Manhattan Beach Project to reverse aging by 2029

Human life expectancy may see a hockey stick growth curve in the coming years as a result of leaps made in fields such as molecular nanotechnology, gene therapy, robotics, and regenerative medicine. Seizing the potential for radical longevity, an effort dubbed the "Manhattan Beach Project", is a focused and targeted “all-out assault on the world’s biggest killer- aging," according to its founder David Kekich, President/CEO of Maximum Life Foundation.

Human life expectancy may see a hockey stick growth curve in the coming years as a result of leaps made in fields such as molecular nanotechnology, gene therapy, robotics, and regenerative medicine.

Seizing the potential for radical longevity, an effort dubbed the "Manhattan Beach Project", is a focused and targeted “all-out assault on the world’s biggest killer- aging," according to its founder David Kekich, President/CEO of Maximum Life Foundation.

Sculpture of Methuselah, a 969 year-old man mentioned in the Hebrew Bible (Credit: www.answersingenesis.org)

The project was spawned during an international scientific conference nine years ago in Manhattan Beach, California (hence the namesake that only in ambition is similar to the Manhattan Project).

It consists of a group of researchers and entrepreneurs that have for years been collaborating on a scientific road-map to intervene in the human aging process and are disclosing their plan “to start saving up to 100,000 lives lost to aging every day, by 2029.”

In November '09, Kekich organized a Longevity Summit that brought together a number of leading scientists, visionaries, and experts on human aging and longevity for a discussion on the state-of-the-art research and the implications of their discoveries. Their goal is to develop a scientific and business strategy to make human life extension a real possibility within the next two decades. Here’s a video of Kekich explaining the project.

Hosted by the Maximum Life Foundation and sponsored by the Life Extension Foundation, also a non-profit organization dedicated to longevity research, the summit opened with futurist Ray Kurzweil, who explained, “We are very close to the tipping point in human longevity. We are about 15 years away from adding more than one year of longevity per year to remaining life expectancy.”

Over the next three days, experts presented their latest research at a series of conference sessions. As H+ (The Manhattan Beach Project to End Aging by 2029 ) and Reason.com (The Methuslelah Manifesto) report, below are conference highlights:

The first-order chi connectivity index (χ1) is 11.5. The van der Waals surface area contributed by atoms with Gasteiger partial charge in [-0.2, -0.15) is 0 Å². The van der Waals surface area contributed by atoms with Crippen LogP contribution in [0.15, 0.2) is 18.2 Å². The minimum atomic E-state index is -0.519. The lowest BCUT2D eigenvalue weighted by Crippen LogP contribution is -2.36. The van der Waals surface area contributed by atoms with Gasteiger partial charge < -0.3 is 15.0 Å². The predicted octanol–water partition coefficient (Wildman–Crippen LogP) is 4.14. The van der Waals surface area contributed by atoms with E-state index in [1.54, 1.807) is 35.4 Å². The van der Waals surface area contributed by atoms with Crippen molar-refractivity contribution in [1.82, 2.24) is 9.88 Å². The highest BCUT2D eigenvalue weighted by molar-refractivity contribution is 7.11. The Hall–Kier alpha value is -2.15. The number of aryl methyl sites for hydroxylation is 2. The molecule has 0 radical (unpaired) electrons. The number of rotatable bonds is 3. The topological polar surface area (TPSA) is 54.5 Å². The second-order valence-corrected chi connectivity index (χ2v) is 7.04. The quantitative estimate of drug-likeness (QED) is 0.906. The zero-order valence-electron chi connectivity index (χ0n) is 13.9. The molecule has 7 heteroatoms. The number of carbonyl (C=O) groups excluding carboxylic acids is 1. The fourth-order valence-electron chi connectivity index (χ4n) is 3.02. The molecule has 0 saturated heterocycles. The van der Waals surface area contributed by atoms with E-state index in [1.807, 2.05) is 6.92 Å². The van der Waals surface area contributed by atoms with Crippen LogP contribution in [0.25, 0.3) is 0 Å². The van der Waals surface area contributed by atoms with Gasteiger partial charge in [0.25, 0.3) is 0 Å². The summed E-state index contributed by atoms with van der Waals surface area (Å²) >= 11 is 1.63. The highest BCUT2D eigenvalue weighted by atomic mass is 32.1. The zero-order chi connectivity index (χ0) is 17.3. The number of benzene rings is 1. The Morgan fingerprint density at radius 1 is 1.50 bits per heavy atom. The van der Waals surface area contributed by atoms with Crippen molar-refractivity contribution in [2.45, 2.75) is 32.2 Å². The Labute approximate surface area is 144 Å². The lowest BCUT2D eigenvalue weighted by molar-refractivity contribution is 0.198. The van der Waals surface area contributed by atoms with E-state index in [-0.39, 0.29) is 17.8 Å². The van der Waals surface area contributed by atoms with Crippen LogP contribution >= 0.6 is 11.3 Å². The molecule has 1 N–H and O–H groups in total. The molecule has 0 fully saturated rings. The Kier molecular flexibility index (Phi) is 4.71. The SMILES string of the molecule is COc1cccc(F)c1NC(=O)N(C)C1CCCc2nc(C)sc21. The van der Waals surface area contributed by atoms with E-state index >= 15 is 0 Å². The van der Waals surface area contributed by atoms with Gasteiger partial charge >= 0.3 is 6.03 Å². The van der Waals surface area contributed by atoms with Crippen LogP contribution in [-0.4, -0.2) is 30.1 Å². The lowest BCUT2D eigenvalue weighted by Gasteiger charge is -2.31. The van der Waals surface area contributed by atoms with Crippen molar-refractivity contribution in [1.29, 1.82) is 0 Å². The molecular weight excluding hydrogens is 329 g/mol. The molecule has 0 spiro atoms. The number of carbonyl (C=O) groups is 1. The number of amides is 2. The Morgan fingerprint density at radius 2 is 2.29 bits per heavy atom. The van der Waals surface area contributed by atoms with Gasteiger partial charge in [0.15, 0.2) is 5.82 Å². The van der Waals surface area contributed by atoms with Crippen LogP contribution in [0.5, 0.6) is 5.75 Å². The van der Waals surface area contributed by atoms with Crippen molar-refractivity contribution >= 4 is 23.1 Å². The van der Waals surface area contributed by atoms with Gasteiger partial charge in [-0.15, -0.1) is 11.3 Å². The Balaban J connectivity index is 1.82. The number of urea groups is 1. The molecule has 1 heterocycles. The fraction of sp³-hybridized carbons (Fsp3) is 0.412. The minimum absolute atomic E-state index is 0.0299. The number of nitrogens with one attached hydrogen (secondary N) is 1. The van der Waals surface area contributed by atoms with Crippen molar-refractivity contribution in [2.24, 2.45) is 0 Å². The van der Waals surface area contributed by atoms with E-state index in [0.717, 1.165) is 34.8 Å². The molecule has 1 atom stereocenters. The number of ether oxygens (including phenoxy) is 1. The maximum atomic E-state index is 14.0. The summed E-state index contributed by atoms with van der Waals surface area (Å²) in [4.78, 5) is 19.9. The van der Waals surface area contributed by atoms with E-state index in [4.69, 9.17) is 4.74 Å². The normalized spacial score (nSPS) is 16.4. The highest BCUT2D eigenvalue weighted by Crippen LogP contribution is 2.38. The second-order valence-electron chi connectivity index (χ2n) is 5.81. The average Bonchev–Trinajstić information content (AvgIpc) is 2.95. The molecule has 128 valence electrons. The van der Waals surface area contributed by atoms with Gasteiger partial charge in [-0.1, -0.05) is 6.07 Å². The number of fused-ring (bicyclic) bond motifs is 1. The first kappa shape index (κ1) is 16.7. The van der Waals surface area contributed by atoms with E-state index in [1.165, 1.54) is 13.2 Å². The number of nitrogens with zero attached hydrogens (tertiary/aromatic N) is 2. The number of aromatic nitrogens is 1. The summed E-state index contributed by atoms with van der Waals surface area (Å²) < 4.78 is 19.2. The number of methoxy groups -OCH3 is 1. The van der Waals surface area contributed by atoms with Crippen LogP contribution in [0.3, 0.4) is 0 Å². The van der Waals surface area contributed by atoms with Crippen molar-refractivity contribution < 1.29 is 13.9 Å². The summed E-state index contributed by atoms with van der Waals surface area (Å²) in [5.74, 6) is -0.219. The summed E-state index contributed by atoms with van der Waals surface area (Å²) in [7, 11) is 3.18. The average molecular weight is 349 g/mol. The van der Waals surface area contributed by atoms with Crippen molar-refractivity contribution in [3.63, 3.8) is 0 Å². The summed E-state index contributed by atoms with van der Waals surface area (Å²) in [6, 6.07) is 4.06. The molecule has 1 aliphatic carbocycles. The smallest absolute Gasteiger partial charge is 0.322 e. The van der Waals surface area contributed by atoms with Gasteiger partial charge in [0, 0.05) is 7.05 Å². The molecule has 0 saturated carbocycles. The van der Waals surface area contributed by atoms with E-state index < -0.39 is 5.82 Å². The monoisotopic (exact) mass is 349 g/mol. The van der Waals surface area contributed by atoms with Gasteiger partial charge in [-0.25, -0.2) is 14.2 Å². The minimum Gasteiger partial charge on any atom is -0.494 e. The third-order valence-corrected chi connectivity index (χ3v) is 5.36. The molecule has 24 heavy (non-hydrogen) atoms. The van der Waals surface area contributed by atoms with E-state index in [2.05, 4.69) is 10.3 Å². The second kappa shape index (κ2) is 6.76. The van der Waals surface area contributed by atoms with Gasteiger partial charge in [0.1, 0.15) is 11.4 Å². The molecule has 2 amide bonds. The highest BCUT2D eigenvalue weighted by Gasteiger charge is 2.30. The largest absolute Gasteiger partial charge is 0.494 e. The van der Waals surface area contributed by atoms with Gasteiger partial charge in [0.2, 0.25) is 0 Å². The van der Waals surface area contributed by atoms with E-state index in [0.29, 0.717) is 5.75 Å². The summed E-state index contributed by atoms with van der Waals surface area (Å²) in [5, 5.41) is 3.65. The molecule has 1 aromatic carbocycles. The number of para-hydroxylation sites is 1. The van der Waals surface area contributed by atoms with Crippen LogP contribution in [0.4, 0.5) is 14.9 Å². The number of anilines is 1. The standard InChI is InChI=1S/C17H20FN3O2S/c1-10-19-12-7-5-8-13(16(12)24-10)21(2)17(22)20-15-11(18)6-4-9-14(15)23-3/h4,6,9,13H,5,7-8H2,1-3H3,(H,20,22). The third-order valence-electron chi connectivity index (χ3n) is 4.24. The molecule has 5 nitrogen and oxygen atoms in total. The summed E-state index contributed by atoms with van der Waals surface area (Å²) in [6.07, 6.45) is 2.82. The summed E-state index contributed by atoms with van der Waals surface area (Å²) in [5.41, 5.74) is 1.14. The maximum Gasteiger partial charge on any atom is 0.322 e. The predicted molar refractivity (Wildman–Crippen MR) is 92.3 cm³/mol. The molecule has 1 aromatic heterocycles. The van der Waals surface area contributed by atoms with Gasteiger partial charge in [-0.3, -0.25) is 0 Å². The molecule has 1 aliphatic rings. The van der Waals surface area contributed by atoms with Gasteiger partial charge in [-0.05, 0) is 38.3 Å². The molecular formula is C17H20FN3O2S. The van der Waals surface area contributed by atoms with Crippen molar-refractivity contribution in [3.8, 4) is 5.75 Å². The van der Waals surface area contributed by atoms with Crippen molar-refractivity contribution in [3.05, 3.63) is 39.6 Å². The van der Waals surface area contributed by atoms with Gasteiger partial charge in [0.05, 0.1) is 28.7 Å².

• Biochemist Stephen Spindler at University of California, Riverside, reported on his research on calorie restriction. Spindler is currently screening a variety of compounds, including pharmaceuticals, to see if they mimic the effects of calorie restriction in mice. He presented early results that show that some compounds to seem to increase mouse life spans.
  • Michael Rose, a biologist at the University of California, Irvine, who’s work is built on the premise that natural selection is the cause of aging, explained how using artificial selection for longevity has produced fruit flies that live four times longer than normal, the human equivalent of being healthy at age 300.
  • William Andrews, head of Sierra Sciences, talked about his company’s project to identify compounds that lengthen telomeres, which have been shown to have an effect in controlling aging in cells and thus control aging in us.
  • Biologist Michael West discussed the use of induced pluripotent stem cells (IPS cells). IPS cells can be transformed into other types of cells, which can be used to repair damage or rejuvenate tissues and organs.

As these researchers and others begin to understand the actual causes of aging, they now believe they are on the way to figuring out how to stop, and eventually reverse it. While there's still a long way to go, it doesn't stop skeptics from viewing the ambitious goal of reversing aging in humans by 2029 as quixotic.

The journey, however, may prove bountiful enough. The project's site, claims that during the process, "Emerging companies should develop several powerful anti-aging products and services aimed at the commercial market for human treatment or consumption. That means, we should be able to gradually improve the human condition between now and then."

And as the human condition improves, so will the bank accounts of those who invest in those companies:

"The emerging longevity sector is expected to exceed one trillion dollars. It will spawn a whole new breed of billionaires who will get rich by extending our lives."

If you're going to be forever young, you'll need the money to live that way.

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